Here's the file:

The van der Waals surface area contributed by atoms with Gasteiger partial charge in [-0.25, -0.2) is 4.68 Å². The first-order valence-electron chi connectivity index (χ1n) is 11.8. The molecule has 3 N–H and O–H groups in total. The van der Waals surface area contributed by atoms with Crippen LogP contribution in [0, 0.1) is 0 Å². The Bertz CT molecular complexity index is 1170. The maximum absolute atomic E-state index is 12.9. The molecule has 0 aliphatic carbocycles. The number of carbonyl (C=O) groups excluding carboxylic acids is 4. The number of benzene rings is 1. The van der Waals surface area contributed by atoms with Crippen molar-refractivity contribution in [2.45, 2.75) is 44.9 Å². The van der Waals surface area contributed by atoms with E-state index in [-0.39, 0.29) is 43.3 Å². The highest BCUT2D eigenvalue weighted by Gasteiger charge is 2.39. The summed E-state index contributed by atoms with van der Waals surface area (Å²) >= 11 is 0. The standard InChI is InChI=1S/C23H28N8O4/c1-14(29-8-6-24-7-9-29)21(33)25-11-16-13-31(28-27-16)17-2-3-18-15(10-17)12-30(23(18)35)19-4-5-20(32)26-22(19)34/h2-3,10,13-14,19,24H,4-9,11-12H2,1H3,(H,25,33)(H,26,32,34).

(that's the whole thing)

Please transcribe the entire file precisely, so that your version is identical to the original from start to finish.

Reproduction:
The van der Waals surface area contributed by atoms with Gasteiger partial charge in [-0.25, -0.2) is 4.68 Å². The first-order valence-electron chi connectivity index (χ1n) is 11.8. The molecule has 3 N–H and O–H groups in total. The van der Waals surface area contributed by atoms with Crippen LogP contribution in [0, 0.1) is 0 Å². The Bertz CT molecular complexity index is 1170. The maximum absolute atomic E-state index is 12.9. The molecule has 0 aliphatic carbocycles. The number of carbonyl (C=O) groups excluding carboxylic acids is 4. The number of benzene rings is 1. The van der Waals surface area contributed by atoms with Crippen molar-refractivity contribution in [2.45, 2.75) is 44.9 Å². The van der Waals surface area contributed by atoms with E-state index in [-0.39, 0.29) is 43.3 Å². The highest BCUT2D eigenvalue weighted by Gasteiger charge is 2.39. The summed E-state index contributed by atoms with van der Waals surface area (Å²) >= 11 is 0. The standard InChI is InChI=1S/C23H28N8O4/c1-14(29-8-6-24-7-9-29)21(33)25-11-16-13-31(28-27-16)17-2-3-18-15(10-17)12-30(23(18)35)19-4-5-20(32)26-22(19)34/h2-3,10,13-14,19,24H,4-9,11-12H2,1H3,(H,25,33)(H,26,32,34).